Plastics that cannot handle the high heat of sterilization will not survive the process:
pH Strips or an accurate PH meter You’ll need some method to measure and verify the PH of the media. This can be using the typical techniques and materials as illustrated in the following image. From left-to-right, PH indicator drops, PH test strips, laboratory PH probe, PH pen. As usually, be sure things are set-up and calibrated ahead of time.
Basically, a really sharp knife, scissors, or a scalpel. Best being a scalpel. And, some sort of instrument to handle the plant material without damaging it or touching it with your hands. From left-to-right, scalpel blades, scalpel, forceps, tweezers.
A pipette is a device for accurately measuring generally small quantities of a liquid. From left-to-right and in order of precision, a “digital” micro-pipette, a glass pipette with pump, a plastic pipette, an “eye-dropper” with graduations.
Bunsen Burner or something for sterilizing instruments while handling plant material (such as a glass bead sterilizer). The following image illustrates an inexpensive bunsen burner that utilizes camping stove isobutane gas canisters. Alternatively, a high-proof alcohol may be sufficient in some circumstance although it may not be sufficient to immediately kill some types of spores.
Balance or scale that is accurate to a minimum of 0.1g (100mg). The following image details an analytical balance, you do not need something this precise. A scale like the ones used for reloading ammunition would be sufficient and are relatively inexpensive to purchase. Although, if you can find or afford a more precise scale / balance, they have many uses. If you plan on dealing with hormones and such, the quantities can be so small you’ll need as much additional precision as possible.
Weigh boats These are simply small containers you can use when measuring and weighing ingredients. The next image details some examples. It could be something a simple as a folded piece of paper.
Self explainatory. Have several available.
Laminar flow hood or sterile glove box
This will be described in detail later. A flow box or a sterile glove box are working locations that limits the contamination of your sterile media and equipment. Having a sterile work area (or as clean as possible) is essential. A localized working area that’s kept “extra” clean and free from contamination is what we are after.
Autoclave or pressure cooker This is used to sterilize the media, the containers, and any water that will be used for the tissue culture. The following image details an inexpensive 16-quart Presto brand pressure cooker. Notice this one has removable weights on the top of the cooker. The weight can be removed which will determine the cooking temperature when the unit is at pressure. For instance, 15psi weight will result in 121 Celsius / 250 Fahrenheit. A 10 psi weight results in 113 Celsius / 235 Fahrenheit. Etc.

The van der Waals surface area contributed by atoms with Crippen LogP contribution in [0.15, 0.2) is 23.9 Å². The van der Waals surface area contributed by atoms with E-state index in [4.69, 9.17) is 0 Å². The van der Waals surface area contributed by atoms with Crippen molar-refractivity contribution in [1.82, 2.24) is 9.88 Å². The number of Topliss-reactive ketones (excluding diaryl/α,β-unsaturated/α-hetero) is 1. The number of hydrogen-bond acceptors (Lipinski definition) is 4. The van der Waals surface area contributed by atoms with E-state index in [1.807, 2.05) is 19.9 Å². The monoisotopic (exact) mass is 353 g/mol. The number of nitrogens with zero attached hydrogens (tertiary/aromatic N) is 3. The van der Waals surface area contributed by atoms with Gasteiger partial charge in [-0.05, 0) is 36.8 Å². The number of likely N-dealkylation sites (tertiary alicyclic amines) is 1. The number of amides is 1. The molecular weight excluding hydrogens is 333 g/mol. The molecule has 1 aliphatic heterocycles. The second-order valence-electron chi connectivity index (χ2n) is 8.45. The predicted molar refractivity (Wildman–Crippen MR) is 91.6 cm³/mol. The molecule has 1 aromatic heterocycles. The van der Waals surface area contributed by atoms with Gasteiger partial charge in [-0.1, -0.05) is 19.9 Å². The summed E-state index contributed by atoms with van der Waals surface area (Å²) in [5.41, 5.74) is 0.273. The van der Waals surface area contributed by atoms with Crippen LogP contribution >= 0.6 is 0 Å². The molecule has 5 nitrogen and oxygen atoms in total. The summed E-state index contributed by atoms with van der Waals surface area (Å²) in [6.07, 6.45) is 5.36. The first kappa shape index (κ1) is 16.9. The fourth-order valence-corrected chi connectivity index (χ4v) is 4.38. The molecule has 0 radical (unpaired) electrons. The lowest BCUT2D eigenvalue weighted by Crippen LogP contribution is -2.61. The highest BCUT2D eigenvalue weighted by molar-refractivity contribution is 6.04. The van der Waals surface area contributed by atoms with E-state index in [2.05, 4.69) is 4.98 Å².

Latex / Nitrile disposable gloves
Sterilization Pouches (optional)
Stir plate and stir bar (optional)
Instrument rest (optional) An instrument rest is simply a fixture that keeps the working parts of the scalpel, forceps, tweezers, etc off of the work surface. This is to avoid picking up any infectious contaminants that may have settled onto the work surface. Alternatively, placing the tools in a container filled with isopropyl alcohol would also be fine.
Micropore tape (optional)
Autoclave indicator tape (optional)
Formulations of the growth media vary depending on 1) the type of plant and 2) the individual theory 3) the goal. Similar to growing tomatoes versus oranges, the nutrient needs will vary. Past experimentation has shown what types of formulations work best for different plant species. As such, formulations are a guideline to what has worked in the past. This does not mean you, personally, shouldn’t vary a formulation. Experiment, succeed, improve.
The media formulation will also vary depending on the current goal. At different stages in the culture propagation, adjustments to the base formula with additional adjuncts will spur differing plant response.
The base media used here is called the Murashige & Skoog nutrient formulation. Vitamins and amino acids are added to this base formula. As noted earlier, this is a common formulation and is available on the commercial market pre-made. However, if you wish to make it yourself or modify the formula, here is one formulation:
1650ppm Ammonium Nitrate
332.2ppm Calcium Chloride, Anhydrous
1900ppm Potassium Nitrate
170ppm Potassium Phosphate, Monobasic
180.7 Magnesium Sulfate, Anhydrous
6.2ppm Boric Acid
0.025ppm Cobalt Chloride•6H2O
0.025ppm Cupric Sulfate•5H2O
27.8ppm Ferrous Sulfate•7H2O
16.9ppm Manganese Sulfate•H2O
0.25ppm Molybdic Acid (Sodium Salt)• 2H2O
0.83ppm Potassium Iodide
8.6ppm Zinc Sulfate•7H2O
0.5ppm Nicotinic Acid (Free Acid)
2.0ppm Glycine (Free Base)
Further information on the theory of nutrient formulation is referenced here: The Components of Plant Tissue Culture Media I.pdf (1.0 MB) and here: ComponentsOfTissueCultureMedia
Information of the theory of vitamin supplementation in culturing media is referenced here: The Components of Plant Tissue Culture Media ll.pdf (921.4 KB)
Sources for plant hormones:
Source for MS media with vitamins:
Other methods to find equipment:
Many of these items can also be found on Ebay for much cheaper cost-wise. Glassware, equipment, materials are often at significant discount. Used industrial items such as scales/balances can be found at pennies on the dollar if you know what to look for and are willing to entertain some risk. Like buying a used automobile. Scales and balances are sensitive to transport and are easily damaged, so be sure the vendor knows how to prep and pack the item for gorilla transport. The majority of the equipment items described above were sourced via Ebay. Industrial auctions are also a good source. Universities used to sell items as they are upgraded. I don’t know if they still do this but doesn’t hurt to ask. In each case, it just takes some time to find the good deals.
For chemistry purchased via Ebay, there will be some prep required and it is likewise somewhat difficult to verify the content and purity of chemistry purchased via Ebay. The amounts of hormones utilized at our scale is small so you don’t need much. Consider such tradeoffs if going through Ebay, as well.